One would ordinarily think that when he reads, “Noah was 500 years old when he begat Shem, Ham and Japheth,” that the order in which the sons are listed is birth order: Shem was the eldest, the first of Noah’s “begetting.” In fact, whenever Shem is found in any crossword puzzle I do, the clue is invariably, “Noah’s eldest.” Not so fast—I can prove he was not.
Gen 5:32--And Noah was five hundred years old, and Noah begat Shem, Ham, and Japheth. Noah had his first son at the age of 500.
Gen 7:6--And Noah was six hundred years old when the flood of waters was upon the earth. That means his eldest son would have been 100 at the time of the flood.
Gen 11:10--Shem was one hundred years old and begat Arpachshad two years after the flood. That means that Shem was only 98 at the time of the flood and could not have been the eldest.
Then we have the case of Terah’s three sons, “Abram, Nahor, and Haran.” Was Abram the eldest?
Gen 11:26--Terah lived seventy years and begat Abram, Nahor, and Haran.
Acts 7:4--Then [Abram] came out of the land of the Chaldeans and dwelt in Haran, and from there, when his father was dead, God removed him to this land, wherein you now dwell.
Gen 11:32--And the days of Terah were 205, and Terah died in Haran. That means his oldest son would have been (205 minus 70 equals) 135 years old when he died.
Gen 12:4--So Abram went as Jehovah had spoken unto him…And Abram was 75 years old when he departed out of Haran. So since he left Haran after his father’s death, he was only 75 when the eldest son would have been 135. Abram was certainly not the eldest son. In fact, he could well have been the youngest.
In the New Testament order is important as well. We have “Barnabas and Saul” in Acts 12:25 and 13:2 and 7, until suddenly in 13:13 we have “Paul and his company,” and “Paul and Barnabas” from 13:43 on. I think all those are enough to show us that in the Bible, people are listed according to their importance, and their amount of involvement in the activity in question. Shem and Abraham, the ancestors of the Christ were certainly more important than their brothers, and Paul gradually took over as the leader of the missionary journeys.
So why might that be important? For one thing look at Acts 18:26, where we have a man named Apollos who was taught better by “Priscilla and Aquila.” If the principle about order means anything, it means Priscilla did much more than just sit there and nod in agreement, and that of necessity means that it is possible for a woman to teach a man, at least in private, without violating the principle not to teach “over” a man, 1 Tim 2:12.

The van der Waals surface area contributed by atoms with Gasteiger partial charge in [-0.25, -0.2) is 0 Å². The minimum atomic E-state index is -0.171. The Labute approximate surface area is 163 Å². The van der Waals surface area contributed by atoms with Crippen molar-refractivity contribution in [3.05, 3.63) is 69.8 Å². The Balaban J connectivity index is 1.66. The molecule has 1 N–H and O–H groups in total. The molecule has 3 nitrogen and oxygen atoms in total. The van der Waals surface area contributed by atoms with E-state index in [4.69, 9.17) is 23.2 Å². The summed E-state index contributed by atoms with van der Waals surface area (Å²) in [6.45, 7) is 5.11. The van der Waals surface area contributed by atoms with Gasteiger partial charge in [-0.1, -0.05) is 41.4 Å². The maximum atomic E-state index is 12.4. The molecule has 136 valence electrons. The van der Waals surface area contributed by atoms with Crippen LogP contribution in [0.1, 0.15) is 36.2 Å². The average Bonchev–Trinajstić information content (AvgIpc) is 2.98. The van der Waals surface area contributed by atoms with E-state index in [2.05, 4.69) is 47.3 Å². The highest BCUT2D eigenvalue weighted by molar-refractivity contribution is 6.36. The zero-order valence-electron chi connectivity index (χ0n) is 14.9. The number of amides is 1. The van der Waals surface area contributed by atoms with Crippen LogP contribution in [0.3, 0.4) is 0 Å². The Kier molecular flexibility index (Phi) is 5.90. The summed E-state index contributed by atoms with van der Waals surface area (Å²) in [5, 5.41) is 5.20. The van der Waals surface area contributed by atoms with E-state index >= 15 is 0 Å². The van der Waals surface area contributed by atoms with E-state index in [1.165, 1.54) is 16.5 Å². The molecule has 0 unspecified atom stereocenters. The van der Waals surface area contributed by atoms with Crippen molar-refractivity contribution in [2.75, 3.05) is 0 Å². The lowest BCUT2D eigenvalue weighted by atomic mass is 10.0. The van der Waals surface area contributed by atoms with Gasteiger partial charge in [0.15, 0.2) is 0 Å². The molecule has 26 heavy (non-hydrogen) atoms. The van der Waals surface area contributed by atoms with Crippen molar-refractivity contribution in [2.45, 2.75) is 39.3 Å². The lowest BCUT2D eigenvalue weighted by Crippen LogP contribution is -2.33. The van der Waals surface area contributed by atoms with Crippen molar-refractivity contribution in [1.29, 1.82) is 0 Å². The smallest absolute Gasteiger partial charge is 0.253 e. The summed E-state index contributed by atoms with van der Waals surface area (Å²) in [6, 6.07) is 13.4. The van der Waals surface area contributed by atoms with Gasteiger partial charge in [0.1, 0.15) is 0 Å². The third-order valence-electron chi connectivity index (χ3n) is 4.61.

“Order” meant a lot of things in the New Testament church. They were commanded to do things “decently and in order,” 1 Cor 14:40. Yet in the same context we find that they were shouting out hearty amens, 14:16. That tells me we should be careful about imposing our own culture’s sense of order upon an order which God plainly approved. If one reads the chapter carefully, we are once again talking about doing things in sequence—don’t let two talk at once, take turns; don’t let someone speak in tongues unless there is someone who can interpret afterward.
Paul left Titus in Crete to “put things in order.” Among other things that meant to appoint elders, Titus 1:5. Think about this: He had told Timothy that a new Christian was not suitable material for an elder, and he did not appoint anyone immediately upon that man’s baptism. Yet, here is another sense in which “order” is important: these men obviously set their lives in good order because in a relatively short amount of time, they had matured enough to take the leadership position. Maybe the reason there are churches without qualified men today is that those men do not have their lives in a godly sort of order. Everything—career, recreation, physical fitness, education--everything seems more important than time spent on spiritual growth, and that is the wrong order.
Funny how many tidbits you can pick up by simply studying one word or concept in the scriptures, isn’t it? Perhaps the most important tidbit today is this: God expects us to put our lives in His order, to run our families in His order, to put the church, the body of His son, in His order; always His order, not ours. Anyone who is “out of order” will be found in contempt of that righteous Judge.
For though I am absent in body, yet I am with you in spirit, rejoicing to see your good order and the firmness of your faith in Christ. Therefore as you received Christ Jesus the Lord, so walk in him, rooted and built up in him and established in the faith, just as you were taught, abounding in thanksgiving, Col 2:5-7.